And in the end, it's not the years in your life that count. It's the life in your years.

~ Abraham Lincoln ~

You’ve Only Got One Life To Live

May 7th, 2012 ~ Est. reading time: 1 min, 41 secs

Now remember, you've only got one life to live.

Gawping like a country hick, I stumbled into a big Melbourne discount store. Right in front of me were giant thighs, head high. The ad selling lingerie declared, “Because you only have one life to live.” Then I smiled to myself. “That’s not true. If I wore women’s underwear, surely I’d be living a double life!”

Reaching for something momentous to sell knickers and bras seems a bit over the top. But it got me curious about what other nonsense advertising was around in this vast shopping shed. Perhaps there were other “only one life to live” or similar promotions to keep me entertained.

Apart from the American TV soap, One Life to Live, and Clairol’s punchline for hair bleaching concoctions, I couldn’t think of anything else. Maybe a promotion for insurance, perhaps? “You only have one life to live so pay for your grave now” or something like that. But I was taken aback to see the one life to live appeal on a serving spoon (guess if you missed using it you really have missed out on life).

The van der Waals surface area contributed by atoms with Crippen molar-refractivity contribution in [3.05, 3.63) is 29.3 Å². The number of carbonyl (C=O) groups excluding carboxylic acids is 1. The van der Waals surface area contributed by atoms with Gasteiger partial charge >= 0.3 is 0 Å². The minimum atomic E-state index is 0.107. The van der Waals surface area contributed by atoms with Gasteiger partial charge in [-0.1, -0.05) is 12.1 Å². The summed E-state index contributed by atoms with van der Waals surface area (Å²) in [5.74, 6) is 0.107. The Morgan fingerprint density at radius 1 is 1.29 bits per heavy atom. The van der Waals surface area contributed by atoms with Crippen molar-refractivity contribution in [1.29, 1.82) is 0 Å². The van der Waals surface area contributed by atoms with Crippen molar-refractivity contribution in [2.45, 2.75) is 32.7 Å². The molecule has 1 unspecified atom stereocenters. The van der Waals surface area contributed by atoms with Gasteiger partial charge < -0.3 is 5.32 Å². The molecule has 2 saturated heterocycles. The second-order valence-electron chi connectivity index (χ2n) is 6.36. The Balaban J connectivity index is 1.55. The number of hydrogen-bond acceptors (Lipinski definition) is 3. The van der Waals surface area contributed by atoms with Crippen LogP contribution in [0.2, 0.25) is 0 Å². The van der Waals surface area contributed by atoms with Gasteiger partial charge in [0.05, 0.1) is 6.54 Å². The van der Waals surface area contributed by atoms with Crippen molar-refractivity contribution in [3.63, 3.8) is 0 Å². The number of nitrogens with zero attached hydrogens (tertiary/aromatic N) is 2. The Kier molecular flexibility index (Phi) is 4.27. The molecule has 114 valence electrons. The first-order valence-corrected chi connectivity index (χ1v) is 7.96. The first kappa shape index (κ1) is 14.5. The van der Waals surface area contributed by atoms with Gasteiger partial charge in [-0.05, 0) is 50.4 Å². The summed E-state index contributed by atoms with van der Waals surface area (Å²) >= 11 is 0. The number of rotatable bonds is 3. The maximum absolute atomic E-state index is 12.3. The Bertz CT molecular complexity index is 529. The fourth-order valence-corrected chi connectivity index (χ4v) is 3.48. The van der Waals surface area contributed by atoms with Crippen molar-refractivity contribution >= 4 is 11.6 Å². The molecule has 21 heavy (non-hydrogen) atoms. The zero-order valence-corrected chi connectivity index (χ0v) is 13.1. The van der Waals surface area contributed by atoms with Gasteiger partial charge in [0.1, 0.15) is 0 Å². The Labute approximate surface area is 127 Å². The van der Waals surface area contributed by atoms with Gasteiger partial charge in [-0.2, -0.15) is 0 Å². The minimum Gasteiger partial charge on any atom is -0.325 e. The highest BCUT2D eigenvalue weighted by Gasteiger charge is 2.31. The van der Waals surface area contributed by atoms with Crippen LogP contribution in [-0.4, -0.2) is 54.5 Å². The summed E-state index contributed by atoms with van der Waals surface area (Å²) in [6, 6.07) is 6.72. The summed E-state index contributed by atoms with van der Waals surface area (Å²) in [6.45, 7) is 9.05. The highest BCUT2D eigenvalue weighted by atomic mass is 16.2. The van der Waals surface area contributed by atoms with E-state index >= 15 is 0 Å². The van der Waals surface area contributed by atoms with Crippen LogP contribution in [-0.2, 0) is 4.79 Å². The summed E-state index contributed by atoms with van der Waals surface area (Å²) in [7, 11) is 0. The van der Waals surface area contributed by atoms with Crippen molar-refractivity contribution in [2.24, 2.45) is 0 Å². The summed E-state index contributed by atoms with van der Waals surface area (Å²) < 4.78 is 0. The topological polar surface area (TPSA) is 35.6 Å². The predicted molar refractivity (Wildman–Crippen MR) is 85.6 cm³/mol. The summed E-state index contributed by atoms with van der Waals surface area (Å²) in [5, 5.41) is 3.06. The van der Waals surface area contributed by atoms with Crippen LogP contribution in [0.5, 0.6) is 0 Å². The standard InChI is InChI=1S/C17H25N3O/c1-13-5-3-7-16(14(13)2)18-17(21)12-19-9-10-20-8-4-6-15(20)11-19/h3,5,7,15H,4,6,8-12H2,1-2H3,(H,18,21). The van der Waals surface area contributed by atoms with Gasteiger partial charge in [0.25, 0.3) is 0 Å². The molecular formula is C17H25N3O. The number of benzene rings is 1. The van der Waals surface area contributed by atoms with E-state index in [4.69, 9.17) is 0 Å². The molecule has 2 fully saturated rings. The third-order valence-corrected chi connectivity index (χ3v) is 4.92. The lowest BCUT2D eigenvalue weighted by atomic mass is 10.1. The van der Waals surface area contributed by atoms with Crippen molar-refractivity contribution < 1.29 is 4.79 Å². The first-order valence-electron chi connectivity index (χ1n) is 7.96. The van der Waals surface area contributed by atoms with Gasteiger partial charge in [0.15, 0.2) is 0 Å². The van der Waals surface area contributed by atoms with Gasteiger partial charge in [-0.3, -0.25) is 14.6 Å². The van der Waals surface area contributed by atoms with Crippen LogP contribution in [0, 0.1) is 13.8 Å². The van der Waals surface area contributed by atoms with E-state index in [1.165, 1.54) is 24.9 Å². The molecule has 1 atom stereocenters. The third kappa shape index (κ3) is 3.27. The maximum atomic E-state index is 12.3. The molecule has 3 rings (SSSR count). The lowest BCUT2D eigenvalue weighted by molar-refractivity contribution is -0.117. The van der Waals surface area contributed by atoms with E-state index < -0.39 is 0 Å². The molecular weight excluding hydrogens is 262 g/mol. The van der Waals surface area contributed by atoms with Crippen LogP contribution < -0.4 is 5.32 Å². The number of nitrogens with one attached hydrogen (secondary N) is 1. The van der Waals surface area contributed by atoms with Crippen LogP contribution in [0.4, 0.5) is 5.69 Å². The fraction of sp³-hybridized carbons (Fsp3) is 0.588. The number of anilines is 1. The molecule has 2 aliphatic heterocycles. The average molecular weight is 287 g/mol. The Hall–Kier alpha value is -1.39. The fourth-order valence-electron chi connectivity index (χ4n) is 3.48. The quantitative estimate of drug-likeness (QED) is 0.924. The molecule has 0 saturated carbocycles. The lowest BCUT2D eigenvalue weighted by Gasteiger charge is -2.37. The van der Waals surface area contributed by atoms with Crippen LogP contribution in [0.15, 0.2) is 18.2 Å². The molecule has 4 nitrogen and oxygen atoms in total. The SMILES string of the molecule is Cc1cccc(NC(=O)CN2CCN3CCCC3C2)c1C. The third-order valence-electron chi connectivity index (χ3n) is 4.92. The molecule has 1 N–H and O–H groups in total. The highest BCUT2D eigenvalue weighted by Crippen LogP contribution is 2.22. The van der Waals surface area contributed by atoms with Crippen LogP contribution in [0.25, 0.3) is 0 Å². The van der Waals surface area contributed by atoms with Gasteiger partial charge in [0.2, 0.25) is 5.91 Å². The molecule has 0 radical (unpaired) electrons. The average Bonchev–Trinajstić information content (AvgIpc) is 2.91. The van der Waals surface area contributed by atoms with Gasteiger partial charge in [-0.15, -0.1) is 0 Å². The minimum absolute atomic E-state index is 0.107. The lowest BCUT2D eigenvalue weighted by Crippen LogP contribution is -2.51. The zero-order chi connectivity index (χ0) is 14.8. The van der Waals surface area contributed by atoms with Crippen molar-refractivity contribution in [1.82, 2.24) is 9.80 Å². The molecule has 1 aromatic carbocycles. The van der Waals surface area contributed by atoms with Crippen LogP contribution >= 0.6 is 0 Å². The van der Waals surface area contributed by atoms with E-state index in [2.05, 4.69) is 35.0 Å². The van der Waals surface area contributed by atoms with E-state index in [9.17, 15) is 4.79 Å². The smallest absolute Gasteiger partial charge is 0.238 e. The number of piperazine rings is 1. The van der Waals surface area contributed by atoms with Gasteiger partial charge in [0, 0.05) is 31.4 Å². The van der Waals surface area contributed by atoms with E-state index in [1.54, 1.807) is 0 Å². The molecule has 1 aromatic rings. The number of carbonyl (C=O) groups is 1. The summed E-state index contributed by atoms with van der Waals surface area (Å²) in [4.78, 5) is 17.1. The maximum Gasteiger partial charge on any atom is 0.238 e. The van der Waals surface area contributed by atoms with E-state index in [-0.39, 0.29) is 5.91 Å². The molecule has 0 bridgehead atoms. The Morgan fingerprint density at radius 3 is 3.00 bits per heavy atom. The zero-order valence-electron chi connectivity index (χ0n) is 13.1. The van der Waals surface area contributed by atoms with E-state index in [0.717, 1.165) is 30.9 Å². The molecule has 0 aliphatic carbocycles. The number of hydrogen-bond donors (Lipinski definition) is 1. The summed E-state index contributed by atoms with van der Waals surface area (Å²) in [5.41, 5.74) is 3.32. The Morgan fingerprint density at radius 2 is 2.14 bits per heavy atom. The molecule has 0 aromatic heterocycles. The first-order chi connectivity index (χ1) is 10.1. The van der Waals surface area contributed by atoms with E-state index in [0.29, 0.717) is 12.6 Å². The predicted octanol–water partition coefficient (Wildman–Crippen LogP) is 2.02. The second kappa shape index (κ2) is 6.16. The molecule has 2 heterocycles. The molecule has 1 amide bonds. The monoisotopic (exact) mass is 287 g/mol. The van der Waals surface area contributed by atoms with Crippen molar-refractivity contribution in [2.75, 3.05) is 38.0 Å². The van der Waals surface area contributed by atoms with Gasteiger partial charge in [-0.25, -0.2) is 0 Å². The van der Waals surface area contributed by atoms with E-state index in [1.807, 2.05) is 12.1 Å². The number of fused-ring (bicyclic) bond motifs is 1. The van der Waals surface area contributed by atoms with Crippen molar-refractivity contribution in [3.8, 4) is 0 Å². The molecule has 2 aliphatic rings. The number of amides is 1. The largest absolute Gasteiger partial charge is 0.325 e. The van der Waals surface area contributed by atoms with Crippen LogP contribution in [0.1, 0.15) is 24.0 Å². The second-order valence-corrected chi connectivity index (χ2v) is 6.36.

Given we only have one life and we don’t have many big shopping sheds in Hobart, Ruth and I visited one on the mainland. Here we found a trove of advertising oddities. Huge drums of Chinese cooking oil audaciously called Lucky You, and dirty little cartons of Mr Gross’s Sampler. I didn’t dare discover what he had sampled. But there was so much more junk to boggle the senses that I forgot about the gross samples and became even more thankful that I’ve only got one life to live.

Surely no Italian would say squisito” to Wartburster’s Melt in Your Mouth Cookies.  But then, that’s probably less distressing than spying piles of Goldfish brand toilet rolls. The thought of it all floating amidst slow-moving goldfish put me off my lunch and got me thinking about what everyone’s one life to live does to the world.

Yet, with only one life to live of our own and shopping to do, we eventually trundled our trolley out crammed with the last drum of cooking oil, wartbursting cookies, goldfish choking toilet paper, cotton buds, gross samples, and much more besides. Going out, an old lady stopped, looked at our trolley, and muttered as she went inside. “Guess what she said,” Ruth chimed: “Lucky you.”





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